It’s 2018 and we still can’t define customer experience
From EX to CX, UX to BX, it seems fair to say that 2017 was the year that brands truly embraced ‘experience’ as the mantra behind their marketing efforts. While Customer Experience, User Experience and even Brand Experiences have all become common terms within both the marketing and tech industries, it’s easy to wonder whether those using these terms even truly understand what they mean?
If pressed, could your average marketer explain the difference between a customer experience and a brand experience? Or even a customer experience and a user journey? Most important of all, could they even define what an ‘experience’ is – or what the term means for their particular product or brand?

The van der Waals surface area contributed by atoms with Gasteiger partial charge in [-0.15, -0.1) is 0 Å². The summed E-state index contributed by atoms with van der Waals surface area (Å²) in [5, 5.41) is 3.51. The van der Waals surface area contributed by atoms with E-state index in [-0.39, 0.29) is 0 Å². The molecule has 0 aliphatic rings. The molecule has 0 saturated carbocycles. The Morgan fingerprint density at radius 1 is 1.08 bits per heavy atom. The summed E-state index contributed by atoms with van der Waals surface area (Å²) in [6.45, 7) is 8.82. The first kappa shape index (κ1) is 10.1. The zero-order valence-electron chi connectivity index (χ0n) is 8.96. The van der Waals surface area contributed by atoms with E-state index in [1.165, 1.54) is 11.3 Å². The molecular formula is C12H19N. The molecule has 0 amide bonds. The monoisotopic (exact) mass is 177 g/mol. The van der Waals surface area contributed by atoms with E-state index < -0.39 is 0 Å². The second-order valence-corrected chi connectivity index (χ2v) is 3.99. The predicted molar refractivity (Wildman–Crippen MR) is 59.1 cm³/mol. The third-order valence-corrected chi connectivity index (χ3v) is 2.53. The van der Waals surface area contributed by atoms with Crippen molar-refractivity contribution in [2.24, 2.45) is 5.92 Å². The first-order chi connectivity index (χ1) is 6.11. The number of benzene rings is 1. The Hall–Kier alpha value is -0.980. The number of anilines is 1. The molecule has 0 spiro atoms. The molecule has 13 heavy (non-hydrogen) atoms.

While it’s easy to accuse marketers of simply adopting yet another meaningless buzzword – the reality is that ‘experience’ as an idea does offer a huge amount of value for brands. While product, price, place and promotion have traditionally formed the heart of marketing, there are few who can deny that experience – the ways that customers feel and perceive a brand – plays an increasingly significant role in customer loyalty and repeat purchases.
More often than not, experience is the final factor in a purchase decision, providing the differentiation – and memorability – needed to make a customer commit to your product or service over a competitor’s.
Based on this fact, it’s clear that customer experience plays an important role in modern marketing. But how can we as marketers strive for improved experience if we don’t even know how to define it as a concept?
Who defines experience
While there are those who treat ‘experience’ as yet another marketing buzzword, the term does in fact have a very specific and meaningful definition.